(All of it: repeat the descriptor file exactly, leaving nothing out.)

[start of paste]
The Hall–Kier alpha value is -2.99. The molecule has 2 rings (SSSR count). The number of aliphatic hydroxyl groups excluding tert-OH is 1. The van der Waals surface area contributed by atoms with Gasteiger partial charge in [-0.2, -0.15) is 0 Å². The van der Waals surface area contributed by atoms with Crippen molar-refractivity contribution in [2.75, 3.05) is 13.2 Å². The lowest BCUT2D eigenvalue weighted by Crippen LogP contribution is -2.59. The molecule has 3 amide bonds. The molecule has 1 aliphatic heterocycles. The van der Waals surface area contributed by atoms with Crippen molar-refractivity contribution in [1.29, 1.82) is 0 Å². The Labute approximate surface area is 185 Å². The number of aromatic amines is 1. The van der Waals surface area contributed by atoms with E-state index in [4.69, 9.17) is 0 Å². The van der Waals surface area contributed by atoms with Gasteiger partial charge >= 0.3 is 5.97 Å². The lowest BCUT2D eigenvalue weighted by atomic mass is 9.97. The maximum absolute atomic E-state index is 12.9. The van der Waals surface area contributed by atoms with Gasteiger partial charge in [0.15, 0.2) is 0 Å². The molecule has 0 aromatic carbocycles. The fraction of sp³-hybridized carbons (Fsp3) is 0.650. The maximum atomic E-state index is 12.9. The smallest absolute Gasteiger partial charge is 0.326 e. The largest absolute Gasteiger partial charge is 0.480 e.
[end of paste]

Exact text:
The Hall–Kier alpha value is -2.99. The molecule has 2 rings (SSSR count). The number of aliphatic hydroxyl groups excluding tert-OH is 1. The van der Waals surface area contributed by atoms with Gasteiger partial charge in [-0.2, -0.15) is 0 Å². The van der Waals surface area contributed by atoms with Crippen molar-refractivity contribution in [2.75, 3.05) is 13.2 Å². The lowest BCUT2D eigenvalue weighted by Crippen LogP contribution is -2.59. The molecule has 3 amide bonds. The molecule has 1 aliphatic heterocycles. The van der Waals surface area contributed by atoms with Crippen molar-refractivity contribution in [1.29, 1.82) is 0 Å². The Labute approximate surface area is 185 Å². The number of aromatic amines is 1. The van der Waals surface area contributed by atoms with E-state index in [4.69, 9.17) is 0 Å². The van der Waals surface area contributed by atoms with Gasteiger partial charge >= 0.3 is 5.97 Å². The lowest BCUT2D eigenvalue weighted by atomic mass is 9.97. The maximum absolute atomic E-state index is 12.9. The van der Waals surface area contributed by atoms with Gasteiger partial charge in [0.15, 0.2) is 0 Å². The molecule has 0 aromatic carbocycles. The fraction of sp³-hybridized carbons (Fsp3) is 0.650. The maximum atomic E-state index is 12.9. The smallest absolute Gasteiger partial charge is 0.326 e. The largest absolute Gasteiger partial charge is 0.480 e.